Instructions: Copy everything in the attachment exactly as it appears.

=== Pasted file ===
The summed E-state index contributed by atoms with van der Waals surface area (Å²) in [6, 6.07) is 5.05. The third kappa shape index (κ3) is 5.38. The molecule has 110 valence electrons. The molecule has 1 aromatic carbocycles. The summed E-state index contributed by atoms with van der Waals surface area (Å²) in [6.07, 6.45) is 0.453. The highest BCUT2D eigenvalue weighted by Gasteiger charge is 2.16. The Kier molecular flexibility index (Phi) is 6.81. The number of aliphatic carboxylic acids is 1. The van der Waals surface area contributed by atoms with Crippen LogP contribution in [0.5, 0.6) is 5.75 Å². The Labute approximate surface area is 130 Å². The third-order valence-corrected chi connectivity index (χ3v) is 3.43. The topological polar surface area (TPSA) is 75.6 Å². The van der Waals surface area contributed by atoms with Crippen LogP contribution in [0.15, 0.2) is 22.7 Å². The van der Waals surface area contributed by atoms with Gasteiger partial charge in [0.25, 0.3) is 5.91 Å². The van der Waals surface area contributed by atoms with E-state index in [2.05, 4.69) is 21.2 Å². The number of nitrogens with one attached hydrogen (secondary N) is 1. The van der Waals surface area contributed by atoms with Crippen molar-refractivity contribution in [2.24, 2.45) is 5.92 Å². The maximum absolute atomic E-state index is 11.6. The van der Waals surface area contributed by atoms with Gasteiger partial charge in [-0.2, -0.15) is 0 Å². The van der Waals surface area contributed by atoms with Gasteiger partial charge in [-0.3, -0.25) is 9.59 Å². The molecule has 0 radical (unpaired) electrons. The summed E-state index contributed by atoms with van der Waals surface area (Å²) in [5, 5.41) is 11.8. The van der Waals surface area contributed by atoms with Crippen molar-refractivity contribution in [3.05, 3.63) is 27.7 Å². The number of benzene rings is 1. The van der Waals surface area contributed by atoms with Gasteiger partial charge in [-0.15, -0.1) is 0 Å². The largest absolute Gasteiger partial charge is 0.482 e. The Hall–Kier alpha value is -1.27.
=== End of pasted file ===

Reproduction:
The summed E-state index contributed by atoms with van der Waals surface area (Å²) in [6, 6.07) is 5.05. The third kappa shape index (κ3) is 5.38. The molecule has 110 valence electrons. The molecule has 1 aromatic carbocycles. The summed E-state index contributed by atoms with van der Waals surface area (Å²) in [6.07, 6.45) is 0.453. The highest BCUT2D eigenvalue weighted by Gasteiger charge is 2.16. The Kier molecular flexibility index (Phi) is 6.81. The number of aliphatic carboxylic acids is 1. The van der Waals surface area contributed by atoms with Crippen LogP contribution in [0.5, 0.6) is 5.75 Å². The Labute approximate surface area is 130 Å². The third-order valence-corrected chi connectivity index (χ3v) is 3.43. The topological polar surface area (TPSA) is 75.6 Å². The van der Waals surface area contributed by atoms with Crippen LogP contribution in [0.15, 0.2) is 22.7 Å². The van der Waals surface area contributed by atoms with Gasteiger partial charge in [0.25, 0.3) is 5.91 Å². The van der Waals surface area contributed by atoms with E-state index in [2.05, 4.69) is 21.2 Å². The number of nitrogens with one attached hydrogen (secondary N) is 1. The van der Waals surface area contributed by atoms with Crippen molar-refractivity contribution in [2.24, 2.45) is 5.92 Å². The maximum absolute atomic E-state index is 11.6. The van der Waals surface area contributed by atoms with Gasteiger partial charge in [-0.2, -0.15) is 0 Å². The van der Waals surface area contributed by atoms with Gasteiger partial charge in [-0.3, -0.25) is 9.59 Å². The molecule has 0 radical (unpaired) electrons. The summed E-state index contributed by atoms with van der Waals surface area (Å²) in [5, 5.41) is 11.8. The van der Waals surface area contributed by atoms with Crippen molar-refractivity contribution in [3.05, 3.63) is 27.7 Å². The number of benzene rings is 1. The van der Waals surface area contributed by atoms with Gasteiger partial charge in [-0.15, -0.1) is 0 Å². The largest absolute Gasteiger partial charge is 0.482 e. The Hall–Kier alpha value is -1.27.